DNA extraction was performed in two different ways since it took place in different laboratories (Biodiversity Institute of Ontario, University of Guelph and Department of Agricultural and Environmental Sciences, Università degli Studi di Milano): for 950 samples the DNA was extracted from one hind leg while for the 56 remaining samples the DNA was extracted from the whole specimen, after the removal of the abdomen. The latter procedure ensures to keep specimen morphology intact. In both cases, DNA was purified using the Qiagen DNeasy Blood and Tissue Kit (Qiagen, Hilden, Germany). Here we describe the adopted non-destructive procedure: the specimen was taken off from absolute ethanol and dried in single 1.5 ml vials for 45 minutes at 30°C; after the removal of the abdomen with the use of sterile pins and tweezers the specimen was placed in 180 µL of ATL lysis buffer (Qiagen) with 200 ng/mL proteinase K (Sigma Aldrich, St. Louis, MO, USA) at 56°C for 12 hours. The following steps of the DNA extraction were performed according to the manufacturer’s instructions of Qiagen DNeasy Blood and Tissue Kit. After DNA extraction, the specimens were dry mounted on pins together with genitalia and kept for future reference. A quote of the extracted DNA was preserved in the C-bar DNA library at -80°C for long term storage and a rate was preserved at -20° in order to perform the following amplifications. A fragment of 658 bp at the 5’-end of the mitochondrial cytochrome c oxidase subunit 1 gene (cox1) was amplified with primers LCO1490 5’-GGT CAA CAA ATC ATA AAG ATA TTG G / HCO2198 5’-TAA ACT TCA GGG TGA CCA AAA AAT CA (Folmer et al. 1994). When this pair of primers resulted in unsuccessful amplification of the target marker, other primers amplifying the same gene region were used, i.e. LepF1 5’-ATT CAA CCA ATC ATA AAG ATA TTG G / LepR1 5’-TAA ACT TCT GGA TGT CCA AAA AAT CA (Hebert et al. 2004). Successful amplifications were determined by gel electrophoresis. PCR products were directly sequenced on both strands using the marker-specific primers from ABI technology (Applied Biosystems, Foster City, CA, USA). The obtained sequences were edited using Geneious R8 (Biomatters Ltd., Auckland, New Zealand) and primers, pseudogenes and contaminations removed. Finally, they were deposited in the Bold Systems (Ratnasingham and Hebert 2007) and in the European Nucleotide Archive (Montagna et al. under revision).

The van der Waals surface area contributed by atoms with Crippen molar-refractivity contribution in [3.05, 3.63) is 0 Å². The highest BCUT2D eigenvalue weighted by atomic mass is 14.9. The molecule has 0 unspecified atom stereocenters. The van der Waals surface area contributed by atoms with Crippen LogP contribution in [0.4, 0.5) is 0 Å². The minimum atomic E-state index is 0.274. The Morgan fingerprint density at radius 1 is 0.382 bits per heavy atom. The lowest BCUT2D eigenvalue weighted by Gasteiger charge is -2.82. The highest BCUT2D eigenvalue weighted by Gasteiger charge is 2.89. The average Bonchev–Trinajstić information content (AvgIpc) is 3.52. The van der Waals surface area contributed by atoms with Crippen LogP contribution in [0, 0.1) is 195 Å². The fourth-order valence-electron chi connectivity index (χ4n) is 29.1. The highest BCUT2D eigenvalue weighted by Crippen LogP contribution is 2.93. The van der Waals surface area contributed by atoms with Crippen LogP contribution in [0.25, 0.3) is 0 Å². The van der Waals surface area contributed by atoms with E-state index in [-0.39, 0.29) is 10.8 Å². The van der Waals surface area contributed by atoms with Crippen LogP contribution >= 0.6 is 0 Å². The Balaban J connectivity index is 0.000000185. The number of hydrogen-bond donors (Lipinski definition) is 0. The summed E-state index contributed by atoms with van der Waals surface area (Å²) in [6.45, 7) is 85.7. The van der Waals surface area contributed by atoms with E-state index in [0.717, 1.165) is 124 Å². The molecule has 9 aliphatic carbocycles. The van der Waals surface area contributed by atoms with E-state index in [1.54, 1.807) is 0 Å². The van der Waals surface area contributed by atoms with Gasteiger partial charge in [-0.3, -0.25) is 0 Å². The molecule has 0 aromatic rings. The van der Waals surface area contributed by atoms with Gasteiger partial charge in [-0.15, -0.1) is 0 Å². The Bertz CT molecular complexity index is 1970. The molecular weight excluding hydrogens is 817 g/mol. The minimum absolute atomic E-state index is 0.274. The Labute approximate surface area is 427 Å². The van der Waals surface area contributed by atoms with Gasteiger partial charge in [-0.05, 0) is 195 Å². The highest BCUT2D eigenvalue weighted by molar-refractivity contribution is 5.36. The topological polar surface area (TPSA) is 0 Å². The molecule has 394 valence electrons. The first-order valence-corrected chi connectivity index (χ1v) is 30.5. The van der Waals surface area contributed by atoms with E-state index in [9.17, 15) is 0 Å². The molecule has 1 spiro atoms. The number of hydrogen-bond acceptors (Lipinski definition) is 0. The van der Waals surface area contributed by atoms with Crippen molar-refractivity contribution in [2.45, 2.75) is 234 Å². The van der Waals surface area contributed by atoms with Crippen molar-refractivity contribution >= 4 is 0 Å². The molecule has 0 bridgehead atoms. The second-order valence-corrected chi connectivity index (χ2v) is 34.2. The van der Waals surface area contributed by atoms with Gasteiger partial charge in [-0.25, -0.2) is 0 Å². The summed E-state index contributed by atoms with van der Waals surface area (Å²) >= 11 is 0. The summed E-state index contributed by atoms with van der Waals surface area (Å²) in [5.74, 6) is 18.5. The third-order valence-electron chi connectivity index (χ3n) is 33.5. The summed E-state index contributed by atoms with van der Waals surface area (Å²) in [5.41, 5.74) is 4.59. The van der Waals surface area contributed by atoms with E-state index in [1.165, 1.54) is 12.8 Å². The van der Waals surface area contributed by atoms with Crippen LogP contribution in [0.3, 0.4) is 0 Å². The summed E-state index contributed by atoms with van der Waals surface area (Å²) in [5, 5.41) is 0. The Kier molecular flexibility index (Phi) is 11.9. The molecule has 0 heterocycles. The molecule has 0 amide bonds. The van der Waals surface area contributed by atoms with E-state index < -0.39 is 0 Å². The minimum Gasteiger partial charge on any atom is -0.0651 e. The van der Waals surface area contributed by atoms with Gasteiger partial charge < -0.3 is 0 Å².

Intraspecific and intrageneric nucleotide divergence

The obtained cox1 gene sequences were aligned at codon level using MUSCLE (Edgar 2004) with default parameters. A pairwise nucleotide distance matrix was estimated starting from the aligned sequences implementing the Kimura-two-parameter (K2P) model (Kimura 1980), considered as an adequate evolutionary nucleotide model when p-distances between sequences are low (Nei and Kumar 2000). The nucleotide distance matrix was used for the calculation of the mean intraspecific and interspecific nucleotide distances and for the calculation of mean intrageneric distance; these analyses were performed using the R package Spider (Brown et al. 2012). We also calculated nucleotide intraspecific distances for some species with a wide range of distribution.

Results and discussion